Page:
Environment Stresses on Laying Hens
Originally published in APPPA Grit Issue 26 (summer 2003) by Jeff Mattocks.
Here we are again, the middle of the summer, cruising along with our Pastured Poultry. Just when things look great, while we’re not looking, our broiler weights decline and our layer production slides. Before you know it, this becomes a significant issue.
Hot and Humid
Unfortunately there are very few options to alleviate the negative effects of hot humid weather on our poultry. We have known for a long time that poultry of all kinds eat for their energy needs, and not for proteins. When it gets hot, humans and other forms of life all tend to eat less or change diets to match the environment. Chickens are no different!
What we see in our poultry is a reduced feed intake resulting in reduced production. The affects of heat stress on broilers are seen immediately in heart attacks (flipovers).
The affects on laying hens are not seen until the week or so following heat (Post Stress period). Studies have been done where birds were taken from 64o F to 95o F for 3 days. During this period an immediate difference observed in the birds was a significant reduction in feed intake. After the stress was removed and temperatures returned to 64o F the feed intake returned to near normal or previous intake. However, egg production dropped an average of 30% in all of the groups tested. ( This information has been paraphrased from Commercial Poultry Nutrition, by S. Leeson and J.D. Summers.)
These recommendations are for large commercial flocks, and they do not all apply to Pastured Poultry Layers. My recommendation is to reduce the energy inputs (generally corn, vegetable oil, wheat or roasted soy.) You can replace any of these with alfalfa meal, oats, barley and other low energy inputs. For instance 200# of corn replaced by 200# of oats in a ton of feed will change the energy by 42,000 calories per pound of feed. This change will make a big difference to the chickens. A change of 100# Alfalfa meal for 100# Corn will yield the same 42,000 calories per pound of feed.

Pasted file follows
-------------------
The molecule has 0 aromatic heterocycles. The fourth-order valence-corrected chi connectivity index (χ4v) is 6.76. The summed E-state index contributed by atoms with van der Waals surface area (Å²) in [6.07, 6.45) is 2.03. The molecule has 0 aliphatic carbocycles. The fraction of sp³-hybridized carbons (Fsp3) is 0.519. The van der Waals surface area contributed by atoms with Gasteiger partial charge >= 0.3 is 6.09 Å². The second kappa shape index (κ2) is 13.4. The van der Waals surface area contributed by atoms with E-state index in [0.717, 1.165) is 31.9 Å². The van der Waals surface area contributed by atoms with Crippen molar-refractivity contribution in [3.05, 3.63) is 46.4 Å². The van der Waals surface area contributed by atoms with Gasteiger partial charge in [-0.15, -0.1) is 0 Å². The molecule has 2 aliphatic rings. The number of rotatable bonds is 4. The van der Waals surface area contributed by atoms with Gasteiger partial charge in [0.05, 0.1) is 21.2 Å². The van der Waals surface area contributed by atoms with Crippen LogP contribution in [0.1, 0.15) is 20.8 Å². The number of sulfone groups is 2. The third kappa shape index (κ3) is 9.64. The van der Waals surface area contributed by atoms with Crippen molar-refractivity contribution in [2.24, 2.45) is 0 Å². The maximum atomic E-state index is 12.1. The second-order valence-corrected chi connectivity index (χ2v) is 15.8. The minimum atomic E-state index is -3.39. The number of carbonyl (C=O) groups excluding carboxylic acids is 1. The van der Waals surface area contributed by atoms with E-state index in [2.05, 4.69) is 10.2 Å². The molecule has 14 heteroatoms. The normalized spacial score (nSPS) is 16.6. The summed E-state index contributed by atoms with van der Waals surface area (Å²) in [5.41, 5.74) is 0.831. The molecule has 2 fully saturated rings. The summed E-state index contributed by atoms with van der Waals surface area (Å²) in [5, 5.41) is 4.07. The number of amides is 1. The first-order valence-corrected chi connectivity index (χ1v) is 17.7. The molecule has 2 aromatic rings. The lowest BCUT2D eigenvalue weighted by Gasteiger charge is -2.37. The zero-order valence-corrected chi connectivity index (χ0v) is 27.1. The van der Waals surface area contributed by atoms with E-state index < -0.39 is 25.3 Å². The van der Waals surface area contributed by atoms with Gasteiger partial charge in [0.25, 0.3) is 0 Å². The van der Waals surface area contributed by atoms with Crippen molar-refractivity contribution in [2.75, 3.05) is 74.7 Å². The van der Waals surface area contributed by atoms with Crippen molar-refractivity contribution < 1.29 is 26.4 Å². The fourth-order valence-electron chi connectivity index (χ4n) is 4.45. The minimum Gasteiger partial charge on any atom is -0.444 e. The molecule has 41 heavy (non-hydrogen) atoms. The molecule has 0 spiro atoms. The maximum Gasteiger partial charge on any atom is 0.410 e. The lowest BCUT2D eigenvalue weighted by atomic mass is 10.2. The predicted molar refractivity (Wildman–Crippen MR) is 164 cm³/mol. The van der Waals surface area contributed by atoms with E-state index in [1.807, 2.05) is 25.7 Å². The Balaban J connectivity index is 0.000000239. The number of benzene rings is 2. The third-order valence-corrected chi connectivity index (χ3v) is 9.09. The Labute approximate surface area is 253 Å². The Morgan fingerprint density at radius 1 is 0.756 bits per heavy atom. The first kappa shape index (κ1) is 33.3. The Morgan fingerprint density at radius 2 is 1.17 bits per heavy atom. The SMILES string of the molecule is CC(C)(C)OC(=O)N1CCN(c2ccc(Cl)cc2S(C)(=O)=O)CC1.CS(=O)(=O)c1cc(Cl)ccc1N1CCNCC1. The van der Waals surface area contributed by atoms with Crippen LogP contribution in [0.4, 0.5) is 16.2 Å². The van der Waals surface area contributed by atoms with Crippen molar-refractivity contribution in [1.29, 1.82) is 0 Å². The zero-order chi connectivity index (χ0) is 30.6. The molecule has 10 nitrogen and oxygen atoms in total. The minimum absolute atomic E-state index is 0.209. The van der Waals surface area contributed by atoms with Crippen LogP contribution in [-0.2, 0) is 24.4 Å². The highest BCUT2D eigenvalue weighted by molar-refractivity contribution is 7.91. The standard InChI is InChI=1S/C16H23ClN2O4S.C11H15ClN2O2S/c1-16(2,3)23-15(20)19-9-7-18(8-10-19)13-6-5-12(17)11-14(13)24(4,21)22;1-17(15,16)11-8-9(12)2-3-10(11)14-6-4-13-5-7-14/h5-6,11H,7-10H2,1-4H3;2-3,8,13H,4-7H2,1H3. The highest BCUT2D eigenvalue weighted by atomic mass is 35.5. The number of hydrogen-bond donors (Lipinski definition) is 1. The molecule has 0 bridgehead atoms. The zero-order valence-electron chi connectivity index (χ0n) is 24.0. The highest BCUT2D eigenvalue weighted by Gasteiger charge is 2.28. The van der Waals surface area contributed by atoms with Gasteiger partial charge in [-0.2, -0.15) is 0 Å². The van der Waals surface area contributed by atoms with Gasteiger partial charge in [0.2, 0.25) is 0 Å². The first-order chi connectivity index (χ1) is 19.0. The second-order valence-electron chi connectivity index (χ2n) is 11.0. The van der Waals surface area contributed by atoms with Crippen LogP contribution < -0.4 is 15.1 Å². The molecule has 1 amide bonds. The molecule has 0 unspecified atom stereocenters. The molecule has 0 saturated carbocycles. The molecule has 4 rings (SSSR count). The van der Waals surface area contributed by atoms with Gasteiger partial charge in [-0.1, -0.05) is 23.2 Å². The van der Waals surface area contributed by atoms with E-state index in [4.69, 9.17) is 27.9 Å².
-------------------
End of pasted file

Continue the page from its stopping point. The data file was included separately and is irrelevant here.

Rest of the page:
You can see that making feed adjustments is not “Rocket Science” but I wouldn’t recommend making changes that you haven’t done before or consulting someone who can do the math for you.
The winter 2002-2003 I had to learn new lessons about laying hens in cold weather. In Lancaster County Pennsylvania we had the coldest winter in the last 50 years, with over 30 days below freezing. I didn’t give any extra thought regarding my egg producing customers until they started calling. Several things occurred this winter that did not happen during the past 6 years. The hens started to:
I started looking for the reason why my producers were seeing all of these problems. Each of these symptoms is normally caused by different deficiencies.
This was more than I was familiar with so I called some experts and gathered some opinions. They all led me back to the same conclusion: HEAT! I had never given the temperature a consideration. I thought that with all those hens the houses should be warm enough even when the outside temperature was below freezing. I was wrong. While looking for the answers to these problems I found a piece of information that really caught my attention. One of our local egg producers started to supplement heat during the week of Christmas. When the heat was added the feed consumption dropped 7 lbs per 100 hens per day. Hens typically eat between 22 and 24 lbs per 100 hens per day. Before the heat was supplied the hens were eating 30 lbs per 100 per day. It may not sound like much but when you multiply this for 5000 chickens now you have 350 lbs of feed a day. This adds up to 2450 lbs per week and 5 tons of feed per month. Now at an average of $280 per ton times 5 is a savings of $1400 per month. I can buy a lot of propane for $1400 a month plus the chicken house will be a much nicer place to work vs. being outside. Along with all this the hens will be happier with supplemental heat than by eating extra feed to stay warm. The other benefit to you is less manure, less ammonia smell and dryer litter.
I have recommended to all of my local customers to find a way to supplement heat. The heat should be stabilized between 55-65 degrees. If you can stabilize the temperature in this range feed consumption, egg production and egg size will stay normal. I took my largest local customer for a ride to another chicken house that was doing better. When we arrived at the other chicken house the ONLY difference between his house and the visited house was the temperatures. His home house was below 32o at night and 45o during the day.
The visited house was not lower than 55 degrees F at night and up to 68 degrees F during the day. Feed consumption was lower, and egg size was normal (80% large and extra large, 10% Jumbos, and 10% mediums).
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